3. A new “Inter Partes Review” proceeding before the Board under new Sections 311-319, which replaces pre-AIA inter partes reexamination. The new proceeding permits a third party to seek cancellation of claims in any patent (no matter when filed or issued) for lack of novelty under Section 102 or obviousness under Section 103, but only based on prior patents or printed publications.
4. A new derivation proceeding under new Section 291 of the statute, a proceeding before the Board whereby a patent applicant may establish that the inventive entity named in an earlier-filed application published within a year prior to initiation of the proceeding was derived by the earlier filer from the inventive entity initiating the derivation proceeding.
5. Revised Section 301 of the statute which permits any person to submit not only “prior art consisting of patents or printed publications” believed to have a bearing on the patentability of a particular patent’s claims, a limitation of the previous version of the statute, but also statements of the patent owner filed in a Federal court or Office proceeding wherein the patent owner expressed a position on the scope of any claim of the particular patent, and also related documentation (e.g., court pleadings and/or evidence). Such written statement(s) and related documentation may be considered by the Office in any proceeding reviewing the patent, but only with respect to interpretation of the claim(s) involved.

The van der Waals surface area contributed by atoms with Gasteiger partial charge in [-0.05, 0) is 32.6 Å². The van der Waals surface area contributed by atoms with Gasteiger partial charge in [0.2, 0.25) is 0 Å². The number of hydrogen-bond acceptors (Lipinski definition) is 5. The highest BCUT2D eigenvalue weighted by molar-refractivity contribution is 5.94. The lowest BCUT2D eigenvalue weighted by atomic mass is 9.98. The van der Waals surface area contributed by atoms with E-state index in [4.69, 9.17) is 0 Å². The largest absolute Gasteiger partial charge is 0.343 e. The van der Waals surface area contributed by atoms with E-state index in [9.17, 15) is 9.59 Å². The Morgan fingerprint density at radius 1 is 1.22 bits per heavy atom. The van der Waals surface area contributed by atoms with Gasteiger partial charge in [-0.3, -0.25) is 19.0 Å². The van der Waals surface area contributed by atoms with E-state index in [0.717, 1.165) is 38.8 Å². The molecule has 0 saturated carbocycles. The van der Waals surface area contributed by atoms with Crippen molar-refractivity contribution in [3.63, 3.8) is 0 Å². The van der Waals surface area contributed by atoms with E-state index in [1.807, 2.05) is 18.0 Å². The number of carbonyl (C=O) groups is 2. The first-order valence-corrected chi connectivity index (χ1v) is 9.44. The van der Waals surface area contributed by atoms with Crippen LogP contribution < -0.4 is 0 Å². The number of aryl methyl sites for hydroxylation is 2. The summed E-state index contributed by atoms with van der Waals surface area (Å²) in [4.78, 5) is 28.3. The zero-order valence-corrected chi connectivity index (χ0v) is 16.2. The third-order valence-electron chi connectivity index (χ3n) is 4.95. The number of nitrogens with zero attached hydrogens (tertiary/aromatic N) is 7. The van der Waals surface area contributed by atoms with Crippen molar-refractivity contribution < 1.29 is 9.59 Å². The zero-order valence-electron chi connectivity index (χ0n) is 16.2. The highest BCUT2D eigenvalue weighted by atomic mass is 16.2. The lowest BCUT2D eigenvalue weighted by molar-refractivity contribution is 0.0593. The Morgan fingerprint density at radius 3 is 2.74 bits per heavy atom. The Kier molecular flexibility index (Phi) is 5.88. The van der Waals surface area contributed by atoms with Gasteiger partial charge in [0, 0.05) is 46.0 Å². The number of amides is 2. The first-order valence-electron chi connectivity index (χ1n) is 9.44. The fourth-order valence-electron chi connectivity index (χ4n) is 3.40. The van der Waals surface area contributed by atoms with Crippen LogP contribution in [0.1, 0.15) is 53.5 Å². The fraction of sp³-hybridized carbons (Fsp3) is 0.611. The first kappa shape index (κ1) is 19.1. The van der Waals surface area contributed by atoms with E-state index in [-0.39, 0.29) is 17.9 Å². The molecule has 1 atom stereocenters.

6. New Section 257, which permits the owner of a patent to request “supplemental examination” of the patent by the Office to consider, reconsider, or correct information believed by the applicant to be relevant. Applying the “substantial new question of patentability” standard, the Office will decide whether to order reexamination based on the information submitted in support of the patent owner’s request. If reexamination is ordered, the Office will consider all of the information submitted, not just the patents, printed publications and newly-added “written statements” to which ex parte reexamination requests are otherwise limited under Chapter 30 of the statute, Sections 301-307.